Yes, we know that in the competitive primary districts there were no surprises, and given the dynamics of these districts the balance between R’s and D’s is unlikely to change. However, there were a few omens in other races. The votes in the primary are not predictive of outcome in the general, but they may provide hints, favorable or unfavorable, about specific races.
Races that bear watching and would benefit from additional support:
LD 38: This was the only district where both D incumbents received less primary votes than the R challengers. In 2013 this was an incredibly close race.
LD 1: A split district where the R incumbent polled well, but the R challenger outpolled both the D incumbent and D challenger. This is a district which previously had two D incumbents and was closely contested in 2013.
LD 2: Another split district where the D incumbent got the most votes, and the D challenger slightly outpolled the R incumbent and R challenger. This was another close race in 2013.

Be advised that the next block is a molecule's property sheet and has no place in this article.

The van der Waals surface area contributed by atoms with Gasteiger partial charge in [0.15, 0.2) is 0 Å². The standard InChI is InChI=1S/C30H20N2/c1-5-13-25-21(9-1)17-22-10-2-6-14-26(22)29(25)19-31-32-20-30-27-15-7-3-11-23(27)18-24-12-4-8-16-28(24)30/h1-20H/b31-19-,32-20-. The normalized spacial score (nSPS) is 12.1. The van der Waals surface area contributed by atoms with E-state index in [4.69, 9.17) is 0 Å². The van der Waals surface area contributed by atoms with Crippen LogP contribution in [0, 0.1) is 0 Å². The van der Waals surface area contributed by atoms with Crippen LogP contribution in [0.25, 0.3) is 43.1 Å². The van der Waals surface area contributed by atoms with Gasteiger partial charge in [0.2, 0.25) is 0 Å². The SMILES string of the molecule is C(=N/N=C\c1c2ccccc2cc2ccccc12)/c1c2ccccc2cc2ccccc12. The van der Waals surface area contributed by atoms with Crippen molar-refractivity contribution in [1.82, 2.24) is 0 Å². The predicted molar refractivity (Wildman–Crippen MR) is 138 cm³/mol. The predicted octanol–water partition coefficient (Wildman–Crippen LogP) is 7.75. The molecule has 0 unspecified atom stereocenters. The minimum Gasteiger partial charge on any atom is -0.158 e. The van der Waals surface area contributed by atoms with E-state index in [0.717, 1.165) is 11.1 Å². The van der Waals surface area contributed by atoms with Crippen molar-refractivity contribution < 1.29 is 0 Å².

To read the still unofficial results for all primary races go to the Division of Elections website.
Go below the fold to see the candidates and polling results for the above three races.
An * denotes an incumbent
LD 1 ATLANTIC (part) – CAPE MAY – CUMBERLAND (part) Counties
BOB ANDRZEJCZAK * (D) 1,954
R BRUCE LAND (D) 1,765
SAM FIOCCHI * (R) 3,880
JIM SAURO (R) 3,575
Total 2015 primary votes: 11,174
(Total 2013 general vote: 110,011)
LD 2 ATLANTIC (part) County
VINCENT MAZZEO * (D) 3,327
COLIN BELL (D) 3,110
CHRIS BROWN * (R) 2,987
WILL PAULS (R) 2,698
Total 2015 primary votes: 12,122
(Total 2013 general votes: 110,836)
LD 38 BERGEN (part) – PASSAIC (part) Counties
TIM EUSTACE * (D) 1,950
JOSEPH LAGANA * (D) 1,893
MARK DIPISA (R) 2,449
ANTHONY CAPPOLA (R) 2,296
Total 2015 primary votes: 8,588
(Total 2013 general votes: 104,101)
Two other districts had somewhat interesting votes: LD 27 where the R’s put up respectable totals (mirroring the 2013 general) in this D-leaning district with D incumbents – with Essex voting D and Morris voting R; and LD 11 where with abysmally low turnout the D’s got almost as many votes as the incumbent R’s, but the district is solidly R.
When you look at the total 2015 primary votes per district bear in mind that if every registered R and D voter cast two ballots there would be on average 140,392 votes per district. Yes, the turnout was poor, but more on that matter in the next post.